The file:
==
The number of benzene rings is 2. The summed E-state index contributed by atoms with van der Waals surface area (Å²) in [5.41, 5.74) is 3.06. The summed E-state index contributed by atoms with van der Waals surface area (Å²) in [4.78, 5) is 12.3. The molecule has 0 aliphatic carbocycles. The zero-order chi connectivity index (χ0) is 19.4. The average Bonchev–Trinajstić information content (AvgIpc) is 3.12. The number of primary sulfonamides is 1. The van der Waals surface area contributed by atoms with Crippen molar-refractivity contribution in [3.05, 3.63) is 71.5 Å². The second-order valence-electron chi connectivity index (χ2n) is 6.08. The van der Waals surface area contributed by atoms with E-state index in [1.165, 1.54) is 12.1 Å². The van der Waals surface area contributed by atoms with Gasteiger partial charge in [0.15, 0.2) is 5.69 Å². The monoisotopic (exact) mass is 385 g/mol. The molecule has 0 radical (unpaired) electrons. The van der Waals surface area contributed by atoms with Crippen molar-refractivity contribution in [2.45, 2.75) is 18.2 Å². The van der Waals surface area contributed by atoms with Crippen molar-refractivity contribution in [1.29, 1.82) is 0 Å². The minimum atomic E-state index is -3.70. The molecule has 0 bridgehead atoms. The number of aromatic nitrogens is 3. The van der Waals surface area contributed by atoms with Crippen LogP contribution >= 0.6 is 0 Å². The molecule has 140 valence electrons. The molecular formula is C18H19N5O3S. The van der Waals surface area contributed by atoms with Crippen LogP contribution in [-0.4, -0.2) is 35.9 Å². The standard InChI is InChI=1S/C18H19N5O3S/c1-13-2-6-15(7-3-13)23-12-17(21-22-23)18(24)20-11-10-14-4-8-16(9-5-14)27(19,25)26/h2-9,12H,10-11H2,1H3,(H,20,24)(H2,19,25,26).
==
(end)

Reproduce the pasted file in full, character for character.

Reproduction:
The number of benzene rings is 2. The summed E-state index contributed by atoms with van der Waals surface area (Å²) in [5.41, 5.74) is 3.06. The summed E-state index contributed by atoms with van der Waals surface area (Å²) in [4.78, 5) is 12.3. The molecule has 0 aliphatic carbocycles. The zero-order chi connectivity index (χ0) is 19.4. The average Bonchev–Trinajstić information content (AvgIpc) is 3.12. The number of primary sulfonamides is 1. The van der Waals surface area contributed by atoms with Crippen molar-refractivity contribution in [3.05, 3.63) is 71.5 Å². The second-order valence-electron chi connectivity index (χ2n) is 6.08. The van der Waals surface area contributed by atoms with E-state index in [1.165, 1.54) is 12.1 Å². The van der Waals surface area contributed by atoms with Gasteiger partial charge in [0.15, 0.2) is 5.69 Å². The monoisotopic (exact) mass is 385 g/mol. The molecule has 0 radical (unpaired) electrons. The van der Waals surface area contributed by atoms with Crippen molar-refractivity contribution in [2.45, 2.75) is 18.2 Å². The van der Waals surface area contributed by atoms with Crippen molar-refractivity contribution in [1.29, 1.82) is 0 Å². The minimum atomic E-state index is -3.70. The molecule has 0 bridgehead atoms. The number of aromatic nitrogens is 3. The van der Waals surface area contributed by atoms with Crippen LogP contribution >= 0.6 is 0 Å². The molecule has 140 valence electrons. The molecular formula is C18H19N5O3S. The van der Waals surface area contributed by atoms with Crippen LogP contribution in [-0.4, -0.2) is 35.9 Å². The standard InChI is InChI=1S/C18H19N5O3S/c1-13-2-6-15(7-3-13)23-12-17(21-22-23)18(24)20-11-10-14-4-8-16(9-5-14)27(19,25)26/h2-9,12H,10-11H2,1H3,(H,20,24)(H2,19,25,26).